How long is a Supreme Court oral argument?
November 16, 2011
While there have been varying guidelines as to the length of time the Supreme Court justices will hear oral arguments for an individual case, it is generally recognized that this period of active debate between both sides has gotten shorter. Jerry Goldman, founder of the Oyez Project at the Chicago-Kent College of Law, a multimedia Supreme Court archive, said that long arguments were more common in the 1950’s and 1960’s. Under Chief Justice William Rehnquist, and now under Chief Justice John Roberts, virtually all oral arguments are limited to exactly 60 minutes. That leave only 30 minutes for each side to make its points. The pace can be quite hectic, especially when the justices start aggressively asking difficult questions of the attorneys. Several days ago, the Supreme Court agreed to hear debate on President Obama’s health care law. Issues were raised regarding its constitutionality, including whether or not citizens can be forced to buy health insurance. Interestingly, the justices have already called for 5 1/2 hours of oral debate, which will be the longest such debate in decades. The landmark case of Bush v. Gore, which decided the 2000 Presidential election, only received 90 minutes of debate. The modern record may belong to Brown v. Board of Education, which outlawed racial segregation in public schools. Oral debate in that case took 13 hours spread over several days.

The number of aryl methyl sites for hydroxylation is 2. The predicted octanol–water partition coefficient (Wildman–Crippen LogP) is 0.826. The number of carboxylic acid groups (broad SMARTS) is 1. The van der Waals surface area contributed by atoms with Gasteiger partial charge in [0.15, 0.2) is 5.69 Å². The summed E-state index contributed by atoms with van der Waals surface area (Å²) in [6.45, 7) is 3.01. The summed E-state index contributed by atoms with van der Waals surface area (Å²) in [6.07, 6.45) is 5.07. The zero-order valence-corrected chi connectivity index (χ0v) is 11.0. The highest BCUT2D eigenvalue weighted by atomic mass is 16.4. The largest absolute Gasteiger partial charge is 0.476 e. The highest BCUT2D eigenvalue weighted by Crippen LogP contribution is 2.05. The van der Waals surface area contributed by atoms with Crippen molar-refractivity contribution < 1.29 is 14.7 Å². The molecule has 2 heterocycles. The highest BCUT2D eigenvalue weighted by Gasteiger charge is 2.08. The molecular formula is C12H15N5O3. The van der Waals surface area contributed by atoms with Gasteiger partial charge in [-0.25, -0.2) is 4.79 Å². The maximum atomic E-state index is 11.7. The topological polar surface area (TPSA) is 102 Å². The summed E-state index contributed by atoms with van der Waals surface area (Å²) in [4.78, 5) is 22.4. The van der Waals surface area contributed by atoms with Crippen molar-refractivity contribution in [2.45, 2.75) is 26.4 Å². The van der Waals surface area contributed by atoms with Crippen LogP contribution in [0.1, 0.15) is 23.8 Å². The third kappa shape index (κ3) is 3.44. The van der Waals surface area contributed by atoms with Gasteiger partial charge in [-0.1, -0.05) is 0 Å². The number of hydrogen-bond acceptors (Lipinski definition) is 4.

What do you think? Is one hour enough time to make your case?